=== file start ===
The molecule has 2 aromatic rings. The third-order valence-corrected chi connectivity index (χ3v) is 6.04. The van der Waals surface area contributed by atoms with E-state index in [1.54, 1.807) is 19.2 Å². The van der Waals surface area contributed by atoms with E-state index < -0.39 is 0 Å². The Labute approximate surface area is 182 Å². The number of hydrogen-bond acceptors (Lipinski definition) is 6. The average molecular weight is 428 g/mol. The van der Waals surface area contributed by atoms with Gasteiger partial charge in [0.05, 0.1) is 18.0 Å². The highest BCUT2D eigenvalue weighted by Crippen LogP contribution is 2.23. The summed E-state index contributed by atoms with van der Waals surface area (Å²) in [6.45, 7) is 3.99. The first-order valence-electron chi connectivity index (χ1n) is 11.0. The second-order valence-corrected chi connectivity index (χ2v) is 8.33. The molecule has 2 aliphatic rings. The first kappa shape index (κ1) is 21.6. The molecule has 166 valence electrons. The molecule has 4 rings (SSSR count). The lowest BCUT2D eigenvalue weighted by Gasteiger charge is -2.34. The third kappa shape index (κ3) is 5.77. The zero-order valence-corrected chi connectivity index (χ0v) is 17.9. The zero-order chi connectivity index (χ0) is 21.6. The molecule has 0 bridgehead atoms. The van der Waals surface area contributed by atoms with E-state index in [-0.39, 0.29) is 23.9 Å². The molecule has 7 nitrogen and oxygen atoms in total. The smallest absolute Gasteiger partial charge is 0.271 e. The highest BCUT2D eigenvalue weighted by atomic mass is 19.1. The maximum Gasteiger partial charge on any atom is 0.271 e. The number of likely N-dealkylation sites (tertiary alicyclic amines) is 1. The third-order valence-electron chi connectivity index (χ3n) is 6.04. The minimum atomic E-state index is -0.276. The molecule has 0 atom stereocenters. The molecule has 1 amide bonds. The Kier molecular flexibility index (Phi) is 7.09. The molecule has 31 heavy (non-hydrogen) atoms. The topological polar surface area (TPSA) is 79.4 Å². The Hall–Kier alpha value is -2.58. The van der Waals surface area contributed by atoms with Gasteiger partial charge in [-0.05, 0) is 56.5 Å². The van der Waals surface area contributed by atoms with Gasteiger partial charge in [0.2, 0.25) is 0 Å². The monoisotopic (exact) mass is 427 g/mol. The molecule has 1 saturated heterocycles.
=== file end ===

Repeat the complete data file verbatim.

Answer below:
The molecule has 2 aromatic rings. The third-order valence-corrected chi connectivity index (χ3v) is 6.04. The van der Waals surface area contributed by atoms with E-state index in [1.54, 1.807) is 19.2 Å². The van der Waals surface area contributed by atoms with E-state index < -0.39 is 0 Å². The Labute approximate surface area is 182 Å². The number of hydrogen-bond acceptors (Lipinski definition) is 6. The average molecular weight is 428 g/mol. The van der Waals surface area contributed by atoms with Gasteiger partial charge in [0.05, 0.1) is 18.0 Å². The highest BCUT2D eigenvalue weighted by Crippen LogP contribution is 2.23. The summed E-state index contributed by atoms with van der Waals surface area (Å²) in [6.45, 7) is 3.99. The first-order valence-electron chi connectivity index (χ1n) is 11.0. The second-order valence-corrected chi connectivity index (χ2v) is 8.33. The molecule has 2 aliphatic rings. The first kappa shape index (κ1) is 21.6. The molecule has 166 valence electrons. The molecule has 4 rings (SSSR count). The lowest BCUT2D eigenvalue weighted by Gasteiger charge is -2.34. The third kappa shape index (κ3) is 5.77. The zero-order valence-corrected chi connectivity index (χ0v) is 17.9. The zero-order chi connectivity index (χ0) is 21.6. The molecule has 0 bridgehead atoms. The van der Waals surface area contributed by atoms with E-state index in [-0.39, 0.29) is 23.9 Å². The molecule has 7 nitrogen and oxygen atoms in total. The smallest absolute Gasteiger partial charge is 0.271 e. The highest BCUT2D eigenvalue weighted by atomic mass is 19.1. The maximum Gasteiger partial charge on any atom is 0.271 e. The number of likely N-dealkylation sites (tertiary alicyclic amines) is 1. The third-order valence-electron chi connectivity index (χ3n) is 6.04. The minimum atomic E-state index is -0.276. The molecule has 0 atom stereocenters. The molecule has 1 amide bonds. The Kier molecular flexibility index (Phi) is 7.09. The molecule has 31 heavy (non-hydrogen) atoms. The topological polar surface area (TPSA) is 79.4 Å². The Hall–Kier alpha value is -2.58. The van der Waals surface area contributed by atoms with Gasteiger partial charge in [-0.05, 0) is 56.5 Å². The van der Waals surface area contributed by atoms with Gasteiger partial charge in [0.2, 0.25) is 0 Å². The monoisotopic (exact) mass is 427 g/mol. The molecule has 1 saturated heterocycles.